Lambert Adolphe Jacques Quetelet (French: [kətlɛ]; 22 February 1796 – 17 February 1874) ForMemRS was a Belgian astronomer, mathematician, statistician and sociologist. He founded and directed the Brussels Observatory and was influential in introducing statistical methods to the social sciences. His name is sometimes spelled with an accent as Quételet. He developed the body mass index scale.
Adolphe was born in Ghent (which, at the time was a part of the new French Republic), the son of François-Augustin-Jacques-Henri Quetelet, a Frenchman and Anne Françoise Vandervelde, a Flemish woman. His father, François, was born at Ham, Picardy, and being of a somewhat adventurous spirit, he crossed the English Channel and became both a British citizen and the secretary of a Scottish nobleman. In that capacity, he traveled with his employer on the Continent, particularly spending time in Italy. At about 31, he settled in Ghent and was employed by the city, where Adolphe was born the fifth of nine children, several of whom died in childhood.
Francois died when Adolphe was only seven years old. Adolphe studied at the Ghent lycée, where he started teaching mathematics in 1815 at the age of 19. In 1819 he moved to the Athenaeum in Brussels and in the same year he completed his dissertation (De quibusdam locis geometricis, necnon de curva focal – Of some new properties of the focal distance and some other curves).
Quetelet received a doctorate in mathematics in 1819 from the University of Ghent. Shortly thereafter, the young man set out to convince government officials and private donors to build an astronomical observatory in Brussels; he succeeded in 1828. He became a member of the Royal Academy in 1820. He lectured at the museum for sciences and letters and at the Belgian Military School. In 1825 he became correspondent of the Royal Institute of the Netherlands, in 1827 he became member. From 1841 to 1851 he was supernumerair’ associate in the Institute, and when it became Royal Netherlands Academy of Arts and Sciences he became foreign member. In 1850, he was elected a foreign member of the Royal Swedish Academy of Sciences.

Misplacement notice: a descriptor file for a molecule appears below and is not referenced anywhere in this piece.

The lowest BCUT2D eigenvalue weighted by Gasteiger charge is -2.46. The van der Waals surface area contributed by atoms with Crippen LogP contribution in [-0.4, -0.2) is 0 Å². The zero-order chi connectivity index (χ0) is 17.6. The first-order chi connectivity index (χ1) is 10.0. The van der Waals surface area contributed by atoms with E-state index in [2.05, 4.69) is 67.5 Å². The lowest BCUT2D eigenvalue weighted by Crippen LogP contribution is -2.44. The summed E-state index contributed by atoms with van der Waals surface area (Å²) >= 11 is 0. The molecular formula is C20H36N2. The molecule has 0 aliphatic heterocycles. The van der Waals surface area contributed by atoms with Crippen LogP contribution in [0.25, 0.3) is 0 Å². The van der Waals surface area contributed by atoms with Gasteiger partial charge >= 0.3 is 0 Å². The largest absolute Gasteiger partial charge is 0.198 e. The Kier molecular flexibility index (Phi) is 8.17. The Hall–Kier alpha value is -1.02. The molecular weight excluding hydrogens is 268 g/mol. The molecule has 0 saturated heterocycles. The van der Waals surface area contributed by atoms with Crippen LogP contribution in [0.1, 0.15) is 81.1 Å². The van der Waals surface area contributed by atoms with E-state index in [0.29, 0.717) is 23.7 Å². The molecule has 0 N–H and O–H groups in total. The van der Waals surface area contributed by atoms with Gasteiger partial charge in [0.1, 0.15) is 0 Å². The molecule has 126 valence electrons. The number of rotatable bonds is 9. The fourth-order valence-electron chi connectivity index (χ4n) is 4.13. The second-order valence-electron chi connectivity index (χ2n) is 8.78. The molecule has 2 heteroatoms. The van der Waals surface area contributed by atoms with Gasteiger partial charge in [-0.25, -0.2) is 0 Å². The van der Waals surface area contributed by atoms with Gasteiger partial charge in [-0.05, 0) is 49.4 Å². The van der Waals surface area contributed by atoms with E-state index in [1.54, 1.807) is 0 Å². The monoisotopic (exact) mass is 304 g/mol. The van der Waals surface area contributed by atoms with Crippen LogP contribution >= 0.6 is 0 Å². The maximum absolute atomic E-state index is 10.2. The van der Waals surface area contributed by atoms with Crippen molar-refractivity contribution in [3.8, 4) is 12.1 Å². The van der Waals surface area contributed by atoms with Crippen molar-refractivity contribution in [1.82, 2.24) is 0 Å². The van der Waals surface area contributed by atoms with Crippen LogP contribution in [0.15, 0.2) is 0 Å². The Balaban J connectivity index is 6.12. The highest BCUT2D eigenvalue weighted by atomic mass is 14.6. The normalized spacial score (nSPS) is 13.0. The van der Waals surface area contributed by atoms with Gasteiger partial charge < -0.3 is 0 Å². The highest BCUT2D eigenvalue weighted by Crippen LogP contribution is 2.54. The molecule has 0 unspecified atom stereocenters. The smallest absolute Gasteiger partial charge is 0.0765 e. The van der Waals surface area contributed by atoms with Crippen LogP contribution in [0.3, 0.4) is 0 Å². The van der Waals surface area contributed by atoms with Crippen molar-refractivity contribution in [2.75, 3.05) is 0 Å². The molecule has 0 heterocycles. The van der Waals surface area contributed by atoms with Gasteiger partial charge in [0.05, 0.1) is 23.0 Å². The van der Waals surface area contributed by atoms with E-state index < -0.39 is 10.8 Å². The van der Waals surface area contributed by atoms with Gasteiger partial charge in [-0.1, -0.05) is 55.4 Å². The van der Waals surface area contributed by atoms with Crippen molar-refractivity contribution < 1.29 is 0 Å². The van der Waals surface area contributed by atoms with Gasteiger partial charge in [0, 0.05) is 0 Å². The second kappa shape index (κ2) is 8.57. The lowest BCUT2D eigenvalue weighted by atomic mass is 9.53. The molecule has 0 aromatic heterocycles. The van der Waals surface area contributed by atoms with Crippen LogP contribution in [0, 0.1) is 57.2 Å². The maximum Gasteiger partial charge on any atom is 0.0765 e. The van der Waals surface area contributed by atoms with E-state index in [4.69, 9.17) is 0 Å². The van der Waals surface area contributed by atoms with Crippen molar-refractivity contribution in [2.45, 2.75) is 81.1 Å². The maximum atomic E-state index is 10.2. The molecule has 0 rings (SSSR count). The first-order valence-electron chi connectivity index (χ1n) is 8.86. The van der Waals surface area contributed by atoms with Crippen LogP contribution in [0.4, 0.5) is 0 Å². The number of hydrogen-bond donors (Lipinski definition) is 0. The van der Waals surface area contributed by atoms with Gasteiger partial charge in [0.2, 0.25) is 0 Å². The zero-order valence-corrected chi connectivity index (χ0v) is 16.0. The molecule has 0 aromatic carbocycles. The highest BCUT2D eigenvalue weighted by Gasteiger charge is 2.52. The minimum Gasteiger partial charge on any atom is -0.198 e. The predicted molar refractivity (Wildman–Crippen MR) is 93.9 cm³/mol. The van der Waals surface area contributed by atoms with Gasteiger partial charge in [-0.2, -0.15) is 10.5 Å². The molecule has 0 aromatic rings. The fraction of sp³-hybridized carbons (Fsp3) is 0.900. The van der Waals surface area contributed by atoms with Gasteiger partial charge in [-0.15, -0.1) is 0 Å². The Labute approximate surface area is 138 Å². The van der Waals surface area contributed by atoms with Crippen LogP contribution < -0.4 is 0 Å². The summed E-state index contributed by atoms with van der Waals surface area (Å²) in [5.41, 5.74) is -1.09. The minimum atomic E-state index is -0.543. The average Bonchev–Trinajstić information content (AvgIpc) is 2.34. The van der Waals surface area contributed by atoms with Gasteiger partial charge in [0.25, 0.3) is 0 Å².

Quetelet also founded several statistical journals and societies, and was especially interested in creating international cooperation among statisticians. He encouraged the creation of a statistical section of the British Association for the Advancement of Science (BA), which later became the Royal Statistical Society, of which he became the first overseas member.
In 1855 Quetelet suffered from apoplexy, which diminished but did not end his scientific activity. He died in Brussels on 17 February 1874, and is buried in the Brussels Cemetery.
His scientific research encompassed a wide range of different scientific disciplines: meteorology, astronomy, mathematics, statistics, demography, sociology, criminology and history of science. He made significant contributions to scientific development, but he also wrote several monographs directed to the general public. He founded the Royal Observatory of Belgium, founded or co-founded several national and international statistical societies and scientific journals, and presided over the first series of the International Statistical Congresses. Quetelet was a liberal and an anticlerical, but not an atheist or materialist nor a socialist.